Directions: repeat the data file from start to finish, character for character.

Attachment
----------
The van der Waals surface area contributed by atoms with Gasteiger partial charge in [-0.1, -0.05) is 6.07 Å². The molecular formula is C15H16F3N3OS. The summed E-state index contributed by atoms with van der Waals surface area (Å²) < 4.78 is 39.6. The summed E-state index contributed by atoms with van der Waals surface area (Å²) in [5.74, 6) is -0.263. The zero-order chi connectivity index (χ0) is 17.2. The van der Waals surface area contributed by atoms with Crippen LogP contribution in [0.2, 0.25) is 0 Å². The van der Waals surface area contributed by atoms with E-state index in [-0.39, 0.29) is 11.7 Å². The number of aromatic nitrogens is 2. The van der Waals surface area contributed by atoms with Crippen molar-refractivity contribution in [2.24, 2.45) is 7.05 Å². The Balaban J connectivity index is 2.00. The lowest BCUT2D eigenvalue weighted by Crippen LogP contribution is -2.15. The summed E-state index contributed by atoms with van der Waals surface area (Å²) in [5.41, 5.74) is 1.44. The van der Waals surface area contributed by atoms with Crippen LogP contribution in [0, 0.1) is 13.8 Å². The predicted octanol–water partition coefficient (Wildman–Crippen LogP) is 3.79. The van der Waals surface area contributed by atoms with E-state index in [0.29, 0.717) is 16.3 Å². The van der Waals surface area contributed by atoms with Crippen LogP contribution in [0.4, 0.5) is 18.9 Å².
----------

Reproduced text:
The van der Waals surface area contributed by atoms with Gasteiger partial charge in [-0.1, -0.05) is 6.07 Å². The molecular formula is C15H16F3N3OS. The summed E-state index contributed by atoms with van der Waals surface area (Å²) < 4.78 is 39.6. The summed E-state index contributed by atoms with van der Waals surface area (Å²) in [5.74, 6) is -0.263. The zero-order chi connectivity index (χ0) is 17.2. The van der Waals surface area contributed by atoms with Crippen LogP contribution in [0.2, 0.25) is 0 Å². The van der Waals surface area contributed by atoms with E-state index in [-0.39, 0.29) is 11.7 Å². The number of aromatic nitrogens is 2. The van der Waals surface area contributed by atoms with Crippen molar-refractivity contribution in [2.24, 2.45) is 7.05 Å². The Balaban J connectivity index is 2.00. The lowest BCUT2D eigenvalue weighted by Crippen LogP contribution is -2.15. The summed E-state index contributed by atoms with van der Waals surface area (Å²) in [5.41, 5.74) is 1.44. The van der Waals surface area contributed by atoms with Crippen LogP contribution in [0, 0.1) is 13.8 Å². The predicted octanol–water partition coefficient (Wildman–Crippen LogP) is 3.79. The van der Waals surface area contributed by atoms with E-state index in [0.29, 0.717) is 16.3 Å². The van der Waals surface area contributed by atoms with Crippen LogP contribution in [0.4, 0.5) is 18.9 Å².